We're going to close. We're way ahead of schedule. Uh, yeah, he quit two days ago. I'm like, you quit your job. He's like, yeah, what's the problem? Well, you don't have income. How are you going to pay your mortgage when you don't have income? There's no way that you can have outcome. And that last track is sometimes it's insane to right before closing. It's, yeah, it has to be within seven days of closing. And often, you know, uh, closing doesn't get scheduled until, you know, three, four days before. So usually happens the day before or two days before. So right there. But people don't like be like, well, I'm going to get another job. I'm like, well, I don't know that.
Speaker 2:
36:27
Like if, if, if I had $100,000 right and you didn't have a job, would I lend you the a hundred thousand dollars row? You have the potential is what he thinks I have to. I have really high potential. I have potential. I'm very hireable. We watch a lot of sports so they get paid off. So that guy's house, he didn't close, he didn't get cash from his dad and it was a nightmare for him. And it was just like, well, you didn't tell me I couldn't work. I'm like, well bro, you didn't tell me I didn't have a job. I can't get a mortgage. You think we got your pay stubs, brother.
Speaker 2:
37:00
There's a lot of crazy things like this is what people, sometimes there's this whole movement to automate the mortgage process and automate the real estate process, but there's so many moving parts to the whole, I mean, yeah, if you have a refinance or the person who was with $200,000 in equity and it's as simple that's, I could see that being automated. There's still so many moving parts in that I get it. But it comes up. Yeah. But a refi is harder to write than a purchase. Uh, can be. Yeah. Like it can be often, especially if it's like a, someone who used everything that they had to buy that first home. Like that deal has to be structured accordingly to like fit into their life. Like you, you can tell some of them with pretty much like a $500 certainty up front on a purchase.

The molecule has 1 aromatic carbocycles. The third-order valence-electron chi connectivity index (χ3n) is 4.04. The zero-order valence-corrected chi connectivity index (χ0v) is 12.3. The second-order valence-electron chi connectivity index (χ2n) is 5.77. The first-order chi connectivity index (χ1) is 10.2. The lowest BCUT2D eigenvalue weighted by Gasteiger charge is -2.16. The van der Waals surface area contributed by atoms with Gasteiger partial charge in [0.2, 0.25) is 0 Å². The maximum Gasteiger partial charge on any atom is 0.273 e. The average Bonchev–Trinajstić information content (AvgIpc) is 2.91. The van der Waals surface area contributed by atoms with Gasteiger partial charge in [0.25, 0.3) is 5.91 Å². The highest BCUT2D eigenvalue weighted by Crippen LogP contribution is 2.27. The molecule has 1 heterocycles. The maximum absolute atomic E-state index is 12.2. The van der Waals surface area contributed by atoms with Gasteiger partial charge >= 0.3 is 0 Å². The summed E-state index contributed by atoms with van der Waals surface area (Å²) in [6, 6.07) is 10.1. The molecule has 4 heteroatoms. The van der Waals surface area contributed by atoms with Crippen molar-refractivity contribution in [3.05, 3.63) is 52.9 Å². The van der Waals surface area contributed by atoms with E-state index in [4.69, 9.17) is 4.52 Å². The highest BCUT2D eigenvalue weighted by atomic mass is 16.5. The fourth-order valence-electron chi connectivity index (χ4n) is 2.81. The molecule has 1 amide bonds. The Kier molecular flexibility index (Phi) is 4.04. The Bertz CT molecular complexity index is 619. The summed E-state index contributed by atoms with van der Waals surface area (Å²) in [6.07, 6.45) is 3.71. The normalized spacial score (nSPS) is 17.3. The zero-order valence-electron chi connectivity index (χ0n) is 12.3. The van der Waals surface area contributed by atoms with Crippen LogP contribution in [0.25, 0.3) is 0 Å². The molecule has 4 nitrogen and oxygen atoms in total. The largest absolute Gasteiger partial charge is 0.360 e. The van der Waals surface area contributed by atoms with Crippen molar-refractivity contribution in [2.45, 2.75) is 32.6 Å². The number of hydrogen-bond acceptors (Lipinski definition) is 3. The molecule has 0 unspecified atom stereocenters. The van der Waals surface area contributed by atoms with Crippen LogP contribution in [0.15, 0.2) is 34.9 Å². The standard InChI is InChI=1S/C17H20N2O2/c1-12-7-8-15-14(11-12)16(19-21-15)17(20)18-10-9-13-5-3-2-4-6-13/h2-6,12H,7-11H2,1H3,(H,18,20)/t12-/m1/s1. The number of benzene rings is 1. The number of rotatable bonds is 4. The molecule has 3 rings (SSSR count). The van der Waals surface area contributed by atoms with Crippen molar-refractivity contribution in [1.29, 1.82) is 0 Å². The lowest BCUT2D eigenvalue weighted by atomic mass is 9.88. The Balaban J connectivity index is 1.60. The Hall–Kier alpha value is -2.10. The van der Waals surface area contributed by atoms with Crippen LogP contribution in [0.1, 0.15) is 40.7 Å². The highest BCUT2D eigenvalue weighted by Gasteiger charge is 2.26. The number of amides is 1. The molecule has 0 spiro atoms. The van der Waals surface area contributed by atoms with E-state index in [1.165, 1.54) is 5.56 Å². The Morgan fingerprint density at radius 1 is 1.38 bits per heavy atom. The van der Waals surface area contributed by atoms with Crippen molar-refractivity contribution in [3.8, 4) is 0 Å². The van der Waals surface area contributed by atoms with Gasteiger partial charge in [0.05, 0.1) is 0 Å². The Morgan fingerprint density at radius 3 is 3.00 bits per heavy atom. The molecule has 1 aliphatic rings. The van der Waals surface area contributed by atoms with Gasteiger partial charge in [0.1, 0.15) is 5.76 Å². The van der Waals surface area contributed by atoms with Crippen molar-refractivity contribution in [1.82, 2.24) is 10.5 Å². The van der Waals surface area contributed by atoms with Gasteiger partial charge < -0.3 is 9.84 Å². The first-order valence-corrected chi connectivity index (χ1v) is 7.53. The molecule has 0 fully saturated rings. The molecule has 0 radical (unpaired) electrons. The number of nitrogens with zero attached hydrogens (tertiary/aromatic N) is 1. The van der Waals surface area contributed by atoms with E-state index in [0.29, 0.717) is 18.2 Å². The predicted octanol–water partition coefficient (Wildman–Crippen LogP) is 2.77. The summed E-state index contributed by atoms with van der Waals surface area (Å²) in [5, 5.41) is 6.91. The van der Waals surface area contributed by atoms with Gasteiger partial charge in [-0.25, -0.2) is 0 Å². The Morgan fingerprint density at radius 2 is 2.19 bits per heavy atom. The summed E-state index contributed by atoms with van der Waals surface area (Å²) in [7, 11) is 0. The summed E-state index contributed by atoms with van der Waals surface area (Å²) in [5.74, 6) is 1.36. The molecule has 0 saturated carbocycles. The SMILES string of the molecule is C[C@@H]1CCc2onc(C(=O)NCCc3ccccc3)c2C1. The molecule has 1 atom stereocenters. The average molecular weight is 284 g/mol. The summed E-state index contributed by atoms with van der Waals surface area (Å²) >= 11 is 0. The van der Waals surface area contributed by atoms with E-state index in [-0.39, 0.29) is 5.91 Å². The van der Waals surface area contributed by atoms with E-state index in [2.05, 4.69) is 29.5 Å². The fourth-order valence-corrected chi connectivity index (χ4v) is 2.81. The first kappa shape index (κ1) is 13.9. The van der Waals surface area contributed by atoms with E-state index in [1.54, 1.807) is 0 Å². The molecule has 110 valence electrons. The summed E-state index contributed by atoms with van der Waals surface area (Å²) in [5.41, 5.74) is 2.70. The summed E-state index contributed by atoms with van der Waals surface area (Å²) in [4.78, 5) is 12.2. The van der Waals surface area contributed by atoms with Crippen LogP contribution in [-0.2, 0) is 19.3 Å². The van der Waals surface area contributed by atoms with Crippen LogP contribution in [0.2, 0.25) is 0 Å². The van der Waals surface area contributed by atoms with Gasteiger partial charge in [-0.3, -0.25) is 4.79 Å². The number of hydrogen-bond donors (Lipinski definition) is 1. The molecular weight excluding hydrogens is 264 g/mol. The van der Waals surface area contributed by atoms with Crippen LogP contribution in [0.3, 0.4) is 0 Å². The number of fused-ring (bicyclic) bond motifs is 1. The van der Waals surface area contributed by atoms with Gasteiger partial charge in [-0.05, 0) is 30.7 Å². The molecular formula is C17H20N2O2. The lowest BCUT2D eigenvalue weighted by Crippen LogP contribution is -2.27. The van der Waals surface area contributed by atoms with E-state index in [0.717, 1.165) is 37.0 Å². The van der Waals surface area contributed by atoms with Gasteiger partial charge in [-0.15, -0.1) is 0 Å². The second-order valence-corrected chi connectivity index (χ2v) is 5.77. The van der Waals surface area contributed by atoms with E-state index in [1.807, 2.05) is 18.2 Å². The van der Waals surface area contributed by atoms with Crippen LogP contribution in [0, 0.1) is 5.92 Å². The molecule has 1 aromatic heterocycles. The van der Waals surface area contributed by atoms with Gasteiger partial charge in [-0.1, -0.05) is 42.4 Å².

Speaker 2:
37:43
What it's going to cost. Well, this, I don't know if we can transfer your escrows where your taxes paid winter, your insurance do kind of pain automation will happen on some level, but I just truly don't believe that you can remove the human element just yet. Well, people don't know what they don't know and then, you know, unless they feel like, which they won't reading, uh, the Fannie Mae guidelines a couple of times and places you need a human to explain, well, what if I, you know, I got a deal right now. We are in process just like, man, I took a new job. Is that going to be, I want to take this job. I'm like, Whoa, you're closing at the end of the month. Fine. Give me the offer letter. Right. And they have the reserves. No big deal. It's all good. But otherwise, if it was like you would do a voe at the end when she's supposed to close on, oh, now we need the offer letter and now we need this and now you can't close for another week.
Speaker 2:
38:32
Yeah. It's going to be interesting to see what happens over the next few with our industry or industries. Really a lot of money's get being poured into the business to like automate things. You've got a lot of this, I buy your platform where Zillow's going to buy and sell houses and open doors in the buy and sell houses. They're not really in Michigan yet, so I don't think a lot of people are really thinking about it here in this area. But they just went to San Diego, I think it was. So they're infiltrating all these markets and they're getting a lot of funding and they're actually doing a lot of deals. But, and what people don't understand on those deals is, yeah, the real estate commission is one part of it, but they also have fees to do it. They're losing a lot of money by doing it.